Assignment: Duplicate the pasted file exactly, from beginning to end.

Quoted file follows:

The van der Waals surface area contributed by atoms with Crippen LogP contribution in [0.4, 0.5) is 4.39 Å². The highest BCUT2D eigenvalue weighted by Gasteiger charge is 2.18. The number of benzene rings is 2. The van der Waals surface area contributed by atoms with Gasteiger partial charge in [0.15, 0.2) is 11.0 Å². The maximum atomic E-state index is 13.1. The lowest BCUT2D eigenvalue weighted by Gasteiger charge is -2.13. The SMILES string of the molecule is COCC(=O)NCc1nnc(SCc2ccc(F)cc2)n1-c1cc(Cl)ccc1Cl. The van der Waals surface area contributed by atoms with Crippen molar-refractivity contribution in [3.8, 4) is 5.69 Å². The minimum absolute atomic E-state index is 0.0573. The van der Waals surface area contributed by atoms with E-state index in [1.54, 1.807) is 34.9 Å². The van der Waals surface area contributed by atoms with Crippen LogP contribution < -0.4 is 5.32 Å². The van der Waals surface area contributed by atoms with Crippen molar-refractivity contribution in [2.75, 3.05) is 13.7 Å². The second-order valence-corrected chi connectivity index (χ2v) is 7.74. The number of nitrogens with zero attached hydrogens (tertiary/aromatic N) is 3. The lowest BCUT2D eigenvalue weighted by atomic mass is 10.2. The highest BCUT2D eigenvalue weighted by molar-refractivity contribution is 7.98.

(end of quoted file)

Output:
The van der Waals surface area contributed by atoms with Crippen LogP contribution in [0.4, 0.5) is 4.39 Å². The highest BCUT2D eigenvalue weighted by Gasteiger charge is 2.18. The number of benzene rings is 2. The van der Waals surface area contributed by atoms with Gasteiger partial charge in [0.15, 0.2) is 11.0 Å². The maximum atomic E-state index is 13.1. The lowest BCUT2D eigenvalue weighted by Gasteiger charge is -2.13. The SMILES string of the molecule is COCC(=O)NCc1nnc(SCc2ccc(F)cc2)n1-c1cc(Cl)ccc1Cl. The van der Waals surface area contributed by atoms with Crippen molar-refractivity contribution in [3.8, 4) is 5.69 Å². The minimum absolute atomic E-state index is 0.0573. The van der Waals surface area contributed by atoms with E-state index in [1.54, 1.807) is 34.9 Å². The van der Waals surface area contributed by atoms with Crippen LogP contribution < -0.4 is 5.32 Å². The van der Waals surface area contributed by atoms with Crippen molar-refractivity contribution in [2.75, 3.05) is 13.7 Å². The second-order valence-corrected chi connectivity index (χ2v) is 7.74. The number of nitrogens with zero attached hydrogens (tertiary/aromatic N) is 3. The lowest BCUT2D eigenvalue weighted by atomic mass is 10.2. The highest BCUT2D eigenvalue weighted by molar-refractivity contribution is 7.98.